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Struggling families succumbing to coronavirus-infected pets force GTA shelters to act

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COVID-19 hasn’t been kind to the humane communities and animal shelters in and around the GTA and for some, things haven’t gotten any better.

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Ruben Demytro, Director of Resource Development at Oakville and Milton Humane Society (OMHS) says Sun.

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In 2021, OMHS had a total of 118 surrenders. They have already reached that number and still have just over two months left before the end of the year.

“We get 10 to 15 calls a day – every day – from people asking how their animals are being delivered.”

Goldie, a five-year-old blonde girl, mingles at the water's edge
Goldie, 5-year-old blond, mix-patron (Toronto Humane Society)

The notable difference now versus pre-COVID is that many of the givers are purebred dogs, which were in high demand during the height of the pandemic.

Now that there’s a bit of a natural look, the fact of owning a pet and everything that comes with it has made their way into their homes for many – but it’s the animals that pay the price.

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“The dogs that are delivered to us come with higher needs — more medical, more behavioral, and many of them haven’t been to the vet,” Dmytro says. “So when they come to us, they take longer with us.”

The pandemic lockdown has meant that many of these dogs have not been able to get the kind of training they might need, or not get socialization with other dogs and people that they need.

This combination has made so many “reactions” that the owners adopt second thoughts, especially as people return to the office.

“We see a lot of dogs with anxiety, and once a dog becomes anxious, all kinds of behavioral issues can extend from that,” Dmytro explains. “You’ve been home with your dog or cat or rabbit all day, and then all of a sudden you’re back at work from 9 to 5, and they’re like, ‘Wait a minute! “

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“They can’t tell you how sad they are, so that comes in the form of behavior,” she says.

Black cat sitting in a cat swing
Marvel, a 15-year-old black cat sitting in a cat hammock (Toronto Humane Society)

Then, of course, there are pets with medical issues or special nutritional needs, which are another expense that some people haven’t thought of.

“One wrong move can cost, in medical terms, $500 or $1,000 at the vet,” Demytro says. “A dog ear infection is worth $400 to treat. This is someone’s groceries or rent.”

Those who call about handing over a pet are directed to the online re-arrival directory, but staff work with callers to provide assistance first.

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OMHS Pet Food Bank launched At the onset of a pandemic, as well as providing food for animals on prescribed or special diets.

Like human food banks, they are being “more and more accessed”.

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Meanwhile, Toronto Animal Services saw a “slight increase” in the number of surrendering dogs this year compared to 2021, but they’ve seen the numbers rise dramatically with small mammals like ferrets and rabbits.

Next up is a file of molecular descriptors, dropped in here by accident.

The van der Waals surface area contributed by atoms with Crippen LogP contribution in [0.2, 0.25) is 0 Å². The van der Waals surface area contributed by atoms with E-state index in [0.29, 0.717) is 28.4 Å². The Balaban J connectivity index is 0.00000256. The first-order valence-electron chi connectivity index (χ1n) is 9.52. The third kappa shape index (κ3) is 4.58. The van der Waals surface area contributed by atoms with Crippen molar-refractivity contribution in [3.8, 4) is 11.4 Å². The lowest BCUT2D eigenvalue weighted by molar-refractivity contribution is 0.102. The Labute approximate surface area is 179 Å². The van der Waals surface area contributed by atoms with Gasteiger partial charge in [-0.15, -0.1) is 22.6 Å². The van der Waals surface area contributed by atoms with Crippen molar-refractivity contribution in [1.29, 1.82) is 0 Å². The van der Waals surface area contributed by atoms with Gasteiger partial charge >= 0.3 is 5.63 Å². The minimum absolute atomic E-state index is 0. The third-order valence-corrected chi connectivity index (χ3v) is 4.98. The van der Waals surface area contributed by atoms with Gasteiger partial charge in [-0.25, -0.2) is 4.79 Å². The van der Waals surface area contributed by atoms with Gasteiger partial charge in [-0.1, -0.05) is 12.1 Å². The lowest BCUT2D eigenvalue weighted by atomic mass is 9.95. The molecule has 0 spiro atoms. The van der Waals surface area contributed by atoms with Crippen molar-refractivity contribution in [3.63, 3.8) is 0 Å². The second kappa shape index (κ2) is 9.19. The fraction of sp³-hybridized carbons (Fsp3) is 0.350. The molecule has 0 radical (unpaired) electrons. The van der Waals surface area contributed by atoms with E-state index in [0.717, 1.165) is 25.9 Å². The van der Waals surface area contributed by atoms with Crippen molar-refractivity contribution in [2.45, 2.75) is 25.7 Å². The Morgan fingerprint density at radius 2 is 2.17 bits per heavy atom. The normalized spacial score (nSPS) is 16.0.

Ashika Weil says: “TAS believes that the best place for a pet is with its owner and will work with residents to provide the best possible care and outcomes for pets, although we understand that conditions change at times, and that Surrender or return a pet It may be the most responsible and best option.”

Polly Pocket, a 10-month-old mouse, plays in a large, upside-down bowl
Polly Bucket, a 10-month-old rat, playing in a large upturned bowl, is ready for adoption. (Toronto Humane Society)

Fortunately, things are not terrible everywhere.

In the Toronto Humane Society“Adoptions are stable, and have even increased slightly from last year,” Hana Sutropa, assistant director of communications at THS, revealed.

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For those who are upset, THS offers a number of public services including a public veterinary service clinic, a public pet food bank, a pet parent support network, and training services.

“These services are meant to mitigate abandonment and help strengthen human-animal bonds,” explains Sutropa, but book in advance as services fill up quickly and have long wait times.

Like ths, the Ontario SPCA and the Humane Society We’re not seeing a huge increase in animal returns compared to their numbers before the pandemic, which is news animal lovers can find some solace in.

Pebbles, who wore a hat to celebrate the opening of OMHS's pet food bank, were abandoned by her original family.
Pebbles, who wore a hat to celebrate the opening of the OMHS pet food bank, were abandoned by their original family and forever waited for their home. (Oakville Melton Humane Society)

“We recognize that the cost of living is increasing and it is becoming increasingly difficult for some families to care for their pets,” says Melissa Koswan, associate director of communications at the Ontario SPCA.

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They also help support pet families with everything from business to connecting owners to food banks for pet food, emergency shelter, spay and neuter services that support disadvantaged families and families in need.

However, the best way to help any shelter or humane community is through donations, the more financial support they receive, the more pets and families they can help.

“Our goal is to try to keep pets with their families and prevent the return of unnecessary pets.”

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